Earlier this month, Orioles outfielder Adam Jones was the recipient of some hateful actions at Fenway Park. One fan attempted to throw peanuts at him while another shouted a racist epithet at him from the center field seats. The Red Sox handled the situation well, apologizing to Jones and vowing to do better than it comes to handling fan misconduct.
Unfortunately, Jones’ story is all too common. Yankees pitcher CC Sabathia backed up Jones’ story, saying he’d only been called the N-word in Boston. Red Sox pitcher David Price said he was the recipient of racist slurs from Boston fans last year when he struggled. Outfielder Jackie Bradley, Jr. said the same when he got off to a slow start in 2014. Barry Bonds, in 2004, said he’d never play in Boston because the city is “too racist for me.” Vernon Wells said Fenway Park was one of the only two stadiums he was warned about where racially motivated comments might occur.
Despite the preponderance of testimony from players past and present, as well as the statistics which show that black people face a totally different reality than white people, Jones still found skeptics. Given his platform, Curt Schilling was the loudest, claiming Jones made the whole thing up for attention.
Jones wrote a short column and shot a video for The Players’ Tribune addressing the situation as well as his skeptics.
Kudos to Jones for continuing to speak up about this. The aim of Jones’ skeptics is not just to dissuade Jones from pressing the issue, but to dissuade other people who face similar issues every day from speaking up. The end result, they hope, is a society that remains unchanged despite its fatal flaws.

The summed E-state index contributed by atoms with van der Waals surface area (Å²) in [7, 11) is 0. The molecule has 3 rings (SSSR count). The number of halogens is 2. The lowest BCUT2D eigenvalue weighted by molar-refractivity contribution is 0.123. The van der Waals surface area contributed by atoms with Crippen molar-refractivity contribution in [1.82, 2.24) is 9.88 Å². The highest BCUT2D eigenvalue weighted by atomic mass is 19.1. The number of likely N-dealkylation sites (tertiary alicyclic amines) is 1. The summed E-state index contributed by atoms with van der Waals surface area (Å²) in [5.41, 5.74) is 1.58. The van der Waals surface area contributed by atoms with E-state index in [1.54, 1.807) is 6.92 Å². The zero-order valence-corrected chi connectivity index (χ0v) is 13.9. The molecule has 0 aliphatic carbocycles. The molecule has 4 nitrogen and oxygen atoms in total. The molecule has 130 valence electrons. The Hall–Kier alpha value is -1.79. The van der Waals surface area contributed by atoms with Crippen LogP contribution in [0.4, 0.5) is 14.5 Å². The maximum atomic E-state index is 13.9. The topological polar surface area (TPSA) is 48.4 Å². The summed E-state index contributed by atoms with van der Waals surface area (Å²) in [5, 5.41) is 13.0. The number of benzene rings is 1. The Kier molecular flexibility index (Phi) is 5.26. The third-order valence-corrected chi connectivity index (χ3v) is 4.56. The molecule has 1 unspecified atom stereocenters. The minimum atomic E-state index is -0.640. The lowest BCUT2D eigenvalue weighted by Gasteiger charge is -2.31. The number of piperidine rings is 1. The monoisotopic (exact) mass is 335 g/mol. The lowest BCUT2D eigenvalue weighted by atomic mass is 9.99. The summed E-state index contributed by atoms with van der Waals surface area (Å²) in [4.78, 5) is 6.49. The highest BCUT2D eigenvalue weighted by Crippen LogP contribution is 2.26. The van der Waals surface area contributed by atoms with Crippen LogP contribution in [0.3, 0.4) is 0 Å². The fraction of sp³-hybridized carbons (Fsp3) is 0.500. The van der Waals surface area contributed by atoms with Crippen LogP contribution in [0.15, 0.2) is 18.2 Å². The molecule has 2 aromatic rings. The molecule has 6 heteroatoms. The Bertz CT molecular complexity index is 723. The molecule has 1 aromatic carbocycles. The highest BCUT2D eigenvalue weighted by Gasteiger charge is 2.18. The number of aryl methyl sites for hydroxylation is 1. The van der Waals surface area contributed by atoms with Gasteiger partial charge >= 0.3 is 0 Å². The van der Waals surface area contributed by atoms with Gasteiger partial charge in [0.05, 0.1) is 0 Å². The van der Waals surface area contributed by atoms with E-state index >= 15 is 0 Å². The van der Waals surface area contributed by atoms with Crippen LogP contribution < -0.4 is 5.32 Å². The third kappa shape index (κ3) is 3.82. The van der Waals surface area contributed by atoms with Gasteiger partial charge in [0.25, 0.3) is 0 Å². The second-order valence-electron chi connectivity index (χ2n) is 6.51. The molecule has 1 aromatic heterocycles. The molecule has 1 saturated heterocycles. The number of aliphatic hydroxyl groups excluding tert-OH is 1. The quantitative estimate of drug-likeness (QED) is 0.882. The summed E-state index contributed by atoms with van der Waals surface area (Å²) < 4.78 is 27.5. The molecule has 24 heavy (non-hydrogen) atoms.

Blue Jays’ outfielder Anthony Alford will miss at least 4-6 weeks after undergoing surgery on his left wrist, the team announced on Saturday. Alford was placed on the 10-day disabled list earlier in the week after sustaining a left hamate fracture on a foul pitch, and could miss significant time in what looks to be a lengthy rehab process. MLB.com’s Gregor Chisholm reports that the procedure has been scheduled for next week and will be performed by Dr. Donald Sheridan in Arizona.
Alford, 22, was called up to the majors from Double-A New Hampshire last Friday. He went hitless in his first three outings, finally catching a break against the Brewers on Tuesday when he pinch-hit a leadoff double in the seventh. The injury occurred two innings later when Alford fouled off a pitch in the ninth inning, fracturing his wrist in the process.
Alford will join eight other players on the Blue Jays’ disabled list, including outfielders Steve Pearce (calf strain), Dalton Pompey (concussion) and Darrell Cecillani (partial shoulder dislocation). He’s expected to be replaced by 24-year-old outfield prospect Dwight Smith Jr.
Good luck getting a hit against the Nationals this weekend. Stephen Strasburg followed Max Scherzer‘s 13-strikeout performance on Friday with a dazzling outing of his own on Saturday afternoon. The right-hander whiffed a career-best 15 batters in seven innings, allowing just three hits and a walk in the Nats’ 3-0 win.
It took Strasburg several innings to get into a groove after pitching into (and out of) a jam in the first inning. The Padres loaded the bases with Allen Cordoba‘s leadoff single, a throwing error by Ryan Zimmerman and a four-pitch walk to Cory Spangenberg. By the third, Strasburg was cruising, striking out the side on 18 pitches and keeping the Padres off the basepaths until the sixth. He recorded his 15th and final strikeout in the seventh inning, catching Padres’ prospect Franchy Cordero swinging on a 1-2 pitch to effectively end his outing.
While 15 strikeouts set a new career record for the Nationals’ ace, he came close to reaching the mark twice before. The first time, he struck out 14 of 24 batters during his major league debut against the 2010 Pirates, though the 5-2 win did little more than keep the Nationals neck-and-neck with the Marlins at the bottom of the NL East. Five years later, he tied his 14-strikeout record against the 2015 Phillies, tossing a one-hitter in eight innings to cement his ninth victory of the season.
The only one who doesn’t seem overly enthused by the new record? Strasburg himself, who told MLB.com’s Jamal Collier and AJ Cassavell: “It’s pretty cool, but there’s another game five, six days from now. I’ll enjoy it tonight, but back to work tomorrow.”